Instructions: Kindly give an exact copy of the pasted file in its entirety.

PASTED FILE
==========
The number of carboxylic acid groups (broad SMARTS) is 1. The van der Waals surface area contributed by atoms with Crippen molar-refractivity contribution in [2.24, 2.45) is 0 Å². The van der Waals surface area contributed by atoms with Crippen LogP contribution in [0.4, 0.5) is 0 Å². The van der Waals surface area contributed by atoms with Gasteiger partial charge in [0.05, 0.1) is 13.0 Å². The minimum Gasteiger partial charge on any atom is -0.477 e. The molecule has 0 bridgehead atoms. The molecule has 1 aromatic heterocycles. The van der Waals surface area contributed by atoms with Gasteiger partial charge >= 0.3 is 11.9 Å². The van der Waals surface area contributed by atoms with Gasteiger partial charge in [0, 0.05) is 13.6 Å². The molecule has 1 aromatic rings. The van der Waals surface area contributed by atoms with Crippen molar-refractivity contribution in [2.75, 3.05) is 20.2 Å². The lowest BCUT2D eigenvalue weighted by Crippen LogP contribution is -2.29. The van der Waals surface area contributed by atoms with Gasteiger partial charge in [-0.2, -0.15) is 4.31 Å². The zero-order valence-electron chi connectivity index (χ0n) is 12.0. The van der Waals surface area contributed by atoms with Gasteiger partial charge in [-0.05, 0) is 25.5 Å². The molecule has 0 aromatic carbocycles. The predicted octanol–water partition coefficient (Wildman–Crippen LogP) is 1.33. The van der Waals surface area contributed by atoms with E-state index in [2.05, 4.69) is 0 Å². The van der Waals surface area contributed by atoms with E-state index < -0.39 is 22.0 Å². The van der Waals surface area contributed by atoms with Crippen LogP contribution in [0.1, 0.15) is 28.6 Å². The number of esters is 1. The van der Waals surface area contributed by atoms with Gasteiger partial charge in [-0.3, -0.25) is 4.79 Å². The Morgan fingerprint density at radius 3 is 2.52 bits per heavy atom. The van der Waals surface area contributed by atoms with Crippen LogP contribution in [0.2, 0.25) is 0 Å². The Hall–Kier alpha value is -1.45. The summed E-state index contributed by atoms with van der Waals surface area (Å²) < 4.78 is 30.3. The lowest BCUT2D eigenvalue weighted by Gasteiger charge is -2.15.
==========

The number of carboxylic acid groups (broad SMARTS) is 1. The van der Waals surface area contributed by atoms with Crippen molar-refractivity contribution in [2.24, 2.45) is 0 Å². The van der Waals surface area contributed by atoms with Crippen LogP contribution in [0.4, 0.5) is 0 Å². The van der Waals surface area contributed by atoms with Gasteiger partial charge in [0.05, 0.1) is 13.0 Å². The minimum Gasteiger partial charge on any atom is -0.477 e. The molecule has 0 bridgehead atoms. The molecule has 1 aromatic heterocycles. The van der Waals surface area contributed by atoms with Gasteiger partial charge >= 0.3 is 11.9 Å². The van der Waals surface area contributed by atoms with Gasteiger partial charge in [0, 0.05) is 13.6 Å². The molecule has 1 aromatic rings. The van der Waals surface area contributed by atoms with Crippen molar-refractivity contribution in [2.75, 3.05) is 20.2 Å². The lowest BCUT2D eigenvalue weighted by Crippen LogP contribution is -2.29. The van der Waals surface area contributed by atoms with Gasteiger partial charge in [-0.2, -0.15) is 4.31 Å². The zero-order valence-electron chi connectivity index (χ0n) is 12.0. The van der Waals surface area contributed by atoms with Gasteiger partial charge in [-0.05, 0) is 25.5 Å². The molecule has 0 aromatic carbocycles. The predicted octanol–water partition coefficient (Wildman–Crippen LogP) is 1.33. The van der Waals surface area contributed by atoms with E-state index in [2.05, 4.69) is 0 Å². The van der Waals surface area contributed by atoms with E-state index < -0.39 is 22.0 Å². The van der Waals surface area contributed by atoms with Crippen LogP contribution in [0.1, 0.15) is 28.6 Å². The number of esters is 1. The van der Waals surface area contributed by atoms with Gasteiger partial charge in [-0.3, -0.25) is 4.79 Å². The Morgan fingerprint density at radius 3 is 2.52 bits per heavy atom. The van der Waals surface area contributed by atoms with Crippen LogP contribution in [0.2, 0.25) is 0 Å². The Hall–Kier alpha value is -1.45. The summed E-state index contributed by atoms with van der Waals surface area (Å²) < 4.78 is 30.3. The lowest BCUT2D eigenvalue weighted by Gasteiger charge is -2.15.